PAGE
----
Challenging the United States Position on a United Nations Convention on Disability

24 Pages Posted: 20 Dec 2006

See all articles by Sally Chaffin

Sally Chaffin

affiliation not provided to SSRN; University of Cincinnati - College of Law


In 2003, the United States announced that it had no intention of becoming a party to the forthcoming United Nations treaty on disability rights. This article explores the rationale behind the reasons proffered for the United States' decision: examining first the U.S. record and general stance on human rights treaties, then the contention that disability is a matter for domestic policy, and finally, the belief that U.S. disability policy is sufficiently comprehensive, precluding the need to adopt a convention. The article concludes that the reasons offered by the United States for not participating in a convention on disability rights do not seem to be the product of sincere investigation or reflection and encourages U.S. support for the convention.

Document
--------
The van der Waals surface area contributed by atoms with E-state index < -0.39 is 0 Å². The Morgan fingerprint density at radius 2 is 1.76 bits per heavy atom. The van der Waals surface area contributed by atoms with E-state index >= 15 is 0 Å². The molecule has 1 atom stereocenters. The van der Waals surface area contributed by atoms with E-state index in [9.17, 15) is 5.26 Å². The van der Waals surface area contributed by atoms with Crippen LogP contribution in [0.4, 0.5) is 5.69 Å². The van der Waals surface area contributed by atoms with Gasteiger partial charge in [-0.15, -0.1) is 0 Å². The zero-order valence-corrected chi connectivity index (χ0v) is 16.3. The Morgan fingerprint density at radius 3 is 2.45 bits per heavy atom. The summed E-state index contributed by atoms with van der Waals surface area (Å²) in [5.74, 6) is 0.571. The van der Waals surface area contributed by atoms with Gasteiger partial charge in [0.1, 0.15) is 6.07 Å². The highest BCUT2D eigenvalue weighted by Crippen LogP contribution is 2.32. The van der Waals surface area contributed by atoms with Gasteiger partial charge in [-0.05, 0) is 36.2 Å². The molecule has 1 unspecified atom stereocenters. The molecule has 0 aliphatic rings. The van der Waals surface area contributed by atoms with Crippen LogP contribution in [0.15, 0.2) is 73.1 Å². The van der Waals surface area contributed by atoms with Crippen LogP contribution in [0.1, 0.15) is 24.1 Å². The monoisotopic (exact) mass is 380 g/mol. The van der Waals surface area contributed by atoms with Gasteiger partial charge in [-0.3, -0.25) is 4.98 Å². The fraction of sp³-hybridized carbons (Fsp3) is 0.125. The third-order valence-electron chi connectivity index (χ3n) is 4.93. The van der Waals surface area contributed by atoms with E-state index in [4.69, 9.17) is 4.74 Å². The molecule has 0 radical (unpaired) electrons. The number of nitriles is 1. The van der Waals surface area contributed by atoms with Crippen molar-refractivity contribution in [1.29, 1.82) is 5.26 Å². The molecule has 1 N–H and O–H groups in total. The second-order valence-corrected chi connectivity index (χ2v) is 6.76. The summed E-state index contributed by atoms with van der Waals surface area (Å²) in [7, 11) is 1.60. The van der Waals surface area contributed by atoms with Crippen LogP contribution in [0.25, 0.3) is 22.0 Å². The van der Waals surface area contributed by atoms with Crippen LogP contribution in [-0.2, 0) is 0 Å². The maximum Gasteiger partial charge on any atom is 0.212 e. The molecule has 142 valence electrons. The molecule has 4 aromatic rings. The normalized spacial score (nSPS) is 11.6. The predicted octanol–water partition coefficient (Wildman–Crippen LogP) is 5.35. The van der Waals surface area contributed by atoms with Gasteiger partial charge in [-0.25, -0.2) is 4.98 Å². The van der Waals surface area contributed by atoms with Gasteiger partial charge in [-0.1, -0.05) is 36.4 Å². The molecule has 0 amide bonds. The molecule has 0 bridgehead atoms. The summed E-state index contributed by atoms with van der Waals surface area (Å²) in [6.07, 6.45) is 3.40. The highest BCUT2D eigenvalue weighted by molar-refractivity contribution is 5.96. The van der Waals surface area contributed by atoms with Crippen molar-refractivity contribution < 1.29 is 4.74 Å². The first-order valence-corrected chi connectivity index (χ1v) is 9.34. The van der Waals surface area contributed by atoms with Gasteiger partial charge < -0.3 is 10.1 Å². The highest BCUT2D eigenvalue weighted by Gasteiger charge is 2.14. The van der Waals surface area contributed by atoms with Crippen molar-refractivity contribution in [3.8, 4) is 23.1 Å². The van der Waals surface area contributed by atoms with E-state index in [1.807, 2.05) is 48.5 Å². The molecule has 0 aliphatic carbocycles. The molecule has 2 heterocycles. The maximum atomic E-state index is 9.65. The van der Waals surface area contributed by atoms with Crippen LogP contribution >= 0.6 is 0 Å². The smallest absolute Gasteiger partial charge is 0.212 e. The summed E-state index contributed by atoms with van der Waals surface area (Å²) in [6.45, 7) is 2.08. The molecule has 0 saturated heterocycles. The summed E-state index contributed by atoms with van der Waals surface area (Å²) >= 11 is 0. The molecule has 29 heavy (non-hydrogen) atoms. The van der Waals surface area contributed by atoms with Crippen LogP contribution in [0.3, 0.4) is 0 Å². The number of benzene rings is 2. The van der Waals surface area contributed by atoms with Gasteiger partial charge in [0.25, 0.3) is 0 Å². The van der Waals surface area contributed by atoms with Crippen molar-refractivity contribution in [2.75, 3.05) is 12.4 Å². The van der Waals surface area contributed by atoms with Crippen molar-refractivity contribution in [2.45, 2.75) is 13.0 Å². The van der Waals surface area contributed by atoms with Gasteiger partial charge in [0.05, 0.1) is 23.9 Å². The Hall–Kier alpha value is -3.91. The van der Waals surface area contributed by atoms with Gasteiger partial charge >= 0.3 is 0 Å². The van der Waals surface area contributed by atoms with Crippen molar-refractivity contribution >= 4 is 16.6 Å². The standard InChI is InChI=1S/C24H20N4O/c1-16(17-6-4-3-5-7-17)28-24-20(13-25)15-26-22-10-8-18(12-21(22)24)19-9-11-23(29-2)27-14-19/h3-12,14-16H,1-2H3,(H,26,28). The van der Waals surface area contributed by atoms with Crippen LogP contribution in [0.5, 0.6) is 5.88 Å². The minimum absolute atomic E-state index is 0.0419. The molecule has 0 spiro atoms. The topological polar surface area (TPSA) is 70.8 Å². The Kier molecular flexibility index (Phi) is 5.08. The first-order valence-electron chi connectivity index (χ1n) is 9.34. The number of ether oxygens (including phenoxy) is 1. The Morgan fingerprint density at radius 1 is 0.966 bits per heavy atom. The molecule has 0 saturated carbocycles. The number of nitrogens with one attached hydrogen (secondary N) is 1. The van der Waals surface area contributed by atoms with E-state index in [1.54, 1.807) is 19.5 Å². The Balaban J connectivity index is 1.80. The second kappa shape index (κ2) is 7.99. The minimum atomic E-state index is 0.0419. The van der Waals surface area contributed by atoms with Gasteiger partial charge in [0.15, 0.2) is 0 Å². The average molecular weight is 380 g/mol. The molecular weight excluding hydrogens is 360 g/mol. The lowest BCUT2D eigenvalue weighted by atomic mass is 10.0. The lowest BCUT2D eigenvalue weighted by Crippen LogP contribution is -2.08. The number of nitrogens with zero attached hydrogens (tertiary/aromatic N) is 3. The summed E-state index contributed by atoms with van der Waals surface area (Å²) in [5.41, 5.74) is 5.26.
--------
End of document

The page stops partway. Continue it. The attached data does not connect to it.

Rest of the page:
Keywords: disability law, international law, human rights treaty

JEL Classification: K33, K19

Suggested Citation

Chaffin, Sally and Chaffin, Sally, Challenging the United States Position on a United Nations Convention on Disability. Temple Political & Civil Rights Law Review, Vol. 15, p. 121, Fall 2005, Available at SSRN:

Sally Chaffin (Contact Author)

University of Cincinnati - College of Law ( email )

P.O. Box 210040
Cincinnati, OH 45221-0040
United States

affiliation not provided to SSRN ( email )

No Address Available

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